Emerald Green Emerald Green

When it's December and you're thinking of decorating, chances are the colors of red and green will come to mind, especially if the holiday in your home is Christmas. But the use of these colors isn't limited to a celebration of the birth of Christ; wintertime red and green has a long history, probably pre-dating the celebration of Christmas.

The green we see in late December represents the evergreen tree, a symbol of life continuing even in the face of the dark days of deep winter. When there are no new green shoots sprouting up, we look to the pines and rhododendrons to remind us that indeed, even though the days are short and sunlight is scarce, greenery will return to the world again.

The red in the color scheme of red and green is seen as representing either the blood of Christ or the red of the berries that grow on many evergreen plants. Whatever its origin, the red certainly brightens things up, whether it's a bright red ribbon on a plain green wreath, or little red lights twinkling among the branches of a Christmas tree.

Most often, the green chosen for the Christmas color scheme is not just any green, but emerald green, that deep, pure, clear green that seems to shine with light.

You don't have to limit your use of emerald green to Christmas decorations, or to the December holiday season. Emerald green will bring a rich, deep tone to any room, at any time of the year. It's especially welcome in winter in the harsher climates when there isn't much natural green available outside.

Emerald green is often used in hand-blown glass, and for just a spot of color, an emerald green glass vase or bowl will brighten a table or sidebar. Emerald green is particularly nice in a vase, as it provides a natural echo to the color of the stems of the flowers you have submerged. For a holiday table, a wreath of emerald green leaves - real or faux - makes a nice centerpiece; but on any table, an emerald green bowl or vase will bring in a note of the outdoors in a way that's rich and sophisticated.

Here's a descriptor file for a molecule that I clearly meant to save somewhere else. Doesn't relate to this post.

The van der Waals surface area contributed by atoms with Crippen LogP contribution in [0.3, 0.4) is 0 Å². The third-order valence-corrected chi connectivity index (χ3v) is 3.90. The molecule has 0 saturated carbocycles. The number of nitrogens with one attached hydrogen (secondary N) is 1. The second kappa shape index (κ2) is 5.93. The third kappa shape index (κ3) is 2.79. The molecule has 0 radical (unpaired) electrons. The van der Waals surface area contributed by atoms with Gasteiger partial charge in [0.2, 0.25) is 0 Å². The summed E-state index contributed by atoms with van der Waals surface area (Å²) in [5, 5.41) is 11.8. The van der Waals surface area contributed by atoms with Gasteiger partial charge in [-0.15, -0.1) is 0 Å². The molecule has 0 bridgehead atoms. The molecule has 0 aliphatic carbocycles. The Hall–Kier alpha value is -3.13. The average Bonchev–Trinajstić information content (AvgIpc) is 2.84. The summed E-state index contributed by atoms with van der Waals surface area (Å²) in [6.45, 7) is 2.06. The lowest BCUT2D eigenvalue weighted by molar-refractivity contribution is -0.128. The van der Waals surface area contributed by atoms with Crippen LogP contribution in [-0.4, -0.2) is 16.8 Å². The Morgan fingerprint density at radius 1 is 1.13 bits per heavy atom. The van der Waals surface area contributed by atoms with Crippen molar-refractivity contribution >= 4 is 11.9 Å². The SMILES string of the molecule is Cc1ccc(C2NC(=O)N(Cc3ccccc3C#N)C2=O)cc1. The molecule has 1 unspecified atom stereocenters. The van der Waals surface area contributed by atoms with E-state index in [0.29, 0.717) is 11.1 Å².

Another place you might see some emerald green is in tiling. A bathroom tiled in emerald green tiles, perhaps interspersed with off-white or pale yellow, will give you a striking look. A table tiled in emerald green and white will remind you of warm summer days even while the snow is flying.

Emerald green has the advantage of being able to work with a variety of other colors. When mixing colors, it's smart to think first of how the colors work in the natural world. This isn't to say you can't try combinations you'd never see in nature, but to start out, ask yourself how the colors are used by that greatest designer, Mother Nature. You don't have to look far to see that green is found with all colors of flowers, fruits, berries and vegetables, thanks to the ubiquitous element in nature, chlorophyll.

Think of the deep blue of blueberries nestled against dark green leaves, or pink peonies, or carrots, or the dark brown bark of a maple tree. Green is found with just about every other color, and so it can work in a room's décor with many different colors, including with other shades of green. Pair emerald green with bright lemon yellow for an eye-catching corner of a room; think of how inviting a small easy chair in lemon yellow with emerald green piping and an emerald green cushion would be.

The only caution about using emerald green is to not overdo it. Remember that this color tends to be dark, so you want to be careful if you're thinking of using it for the walls of a room or for big pieces of furniture. Does this mean there's no place for that emerald green sofa you've just fallen in love with? No, of course not. It just means that you may want to paint the walls of that room in a pale yellow, or a paler yet similar shade of green, or an off-white that will play well with the green.

Any use of any green will perk up a room, as it brings in the feeling that the great green world will once again appear, even if it's the middle of December and you're living in the northernmost corner of the northern hemisphere.

Reprinted with permission from the Sheffield School of Interior Design

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